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Eve Brown, college diploma in hand and notions of saving the world in her head, was unsure about what to do with the rest of her life. Something noble…yet glamorous, she hoped. With some ambivalence she looked into joining the Peace Corps. When she fell for her dashing and altruistic Peace Corps recruiter, John, all the ambivalence disappeared. She absolutely had to join the Peace Corps, if for no other reason than to win John’s heart. Off to Ecuador she went—and after a year in the jungle, back to the States she ran, vowing to stay within easy reach of a decaf cappuccino for the rest of her life.

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 For Kelly Corrigan, family is everything.

At thirty-six, she had a marriage that worked, a couple of funny, active kids, and a weekly newspaper column. But even as a thriving adult, Kelly still saw herself as George Corrigan’s daughter. A garrulous Irish-American charmer from Baltimore, George was the center of the ebullient, raucous Corrigan clan. He greeted every day by opening his bedroom window and shouting, “Hello, World!” Suffice it to say, Kelly’s was a colorful childhood, just the sort a girl could get attached to.

Kelly lives deep within what she calls the Middle Place—”that sliver of time when parenthood and childhood overlap”—comfortably wedged between her adult duties and her parents’

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 In the first novella by the New York Times bestselling author of the Reverend Curtis Black series, a wife and a husband receive a surprise that will change their lives forever.

Kennedi Mason thinks she’s the luckiest woman on earth. She loves her job, she has a wonderful best friend, and she’s been married for ten years to her soul mate. There’s nothing she can think of that could make her life any better.

Then one fateful day Kennedi receives a piece of news that will turn her world upside down.

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 Forty-two and divorced, Holli Templeton has begun to realize the pleasures of owning her life for the first time. But when she learns that her son Conner has unexpectedly fled college and moved to Texas with his troubled girlfriend Kilian, and she begins to note signs of decline in her beloved grandmother, Holli realizes she must once again put her family’s needs before her own. As if that’s not enough, Holli notices signs of serious decline in the beloved Texas grandmother who raised her. She has no choice but to leave the comfort zone of life in New York and return to her hometown in Texas to care for the people she loves.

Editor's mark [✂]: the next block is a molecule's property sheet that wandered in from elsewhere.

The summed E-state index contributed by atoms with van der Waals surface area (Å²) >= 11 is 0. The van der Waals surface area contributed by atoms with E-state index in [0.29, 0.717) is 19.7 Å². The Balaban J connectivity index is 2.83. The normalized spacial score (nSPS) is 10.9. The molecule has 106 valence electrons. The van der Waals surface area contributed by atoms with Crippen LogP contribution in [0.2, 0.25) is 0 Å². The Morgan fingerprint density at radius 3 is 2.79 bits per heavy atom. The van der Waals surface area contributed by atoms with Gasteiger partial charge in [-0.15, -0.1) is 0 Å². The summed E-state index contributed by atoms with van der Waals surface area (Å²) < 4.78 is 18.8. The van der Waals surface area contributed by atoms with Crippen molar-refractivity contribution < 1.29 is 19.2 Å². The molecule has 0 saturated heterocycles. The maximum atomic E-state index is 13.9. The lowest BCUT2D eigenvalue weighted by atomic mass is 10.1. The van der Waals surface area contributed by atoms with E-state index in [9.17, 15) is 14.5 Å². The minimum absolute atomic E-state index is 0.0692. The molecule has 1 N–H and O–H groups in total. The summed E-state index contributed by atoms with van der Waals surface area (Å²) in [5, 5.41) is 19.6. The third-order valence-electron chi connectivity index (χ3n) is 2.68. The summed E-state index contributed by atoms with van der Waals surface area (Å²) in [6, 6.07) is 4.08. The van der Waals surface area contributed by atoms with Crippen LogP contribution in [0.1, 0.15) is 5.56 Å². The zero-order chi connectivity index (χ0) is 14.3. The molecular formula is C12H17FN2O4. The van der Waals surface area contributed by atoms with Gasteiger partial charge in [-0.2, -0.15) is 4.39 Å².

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Girls of Riyadh was released in Lebanon in Arabic in September 2005. The novel, recounting forbidden details about the private lives of four young women from Saudi Arabia’s upper classes, immediately became a sensation all over the Arab world. Hundreds of articles were written about it, politicians and pundits debated it publicly, online chat rooms were crowded with people hotly discussing it, and it sold more than a hundred thousand copies in the first several months—not including the countless black-market editions that were circulating in Saudi Arabia, where it was banned. The author, a twenty-four-year-old Saudi Arabian woman,

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 Once again Sue Miller takes us deep into the private lives of women with this mesmerizing portrait of two marriages exposed in all their shame and imperfection, and in their obdurate, unyielding love.

Meri is newly married, pregnant, and standing on the cusp of her life as a wife and mother, recognizing with some terror the gap between reality and expectation. Delia Naughton–wife of the two-term liberal senator Tom Naughton–is Meri’s new neighbor in the adjacent New England town house. Delia’s husband’s chronic infidelity has been an open secret in Washington circles, but despite the complexity of their relationship,

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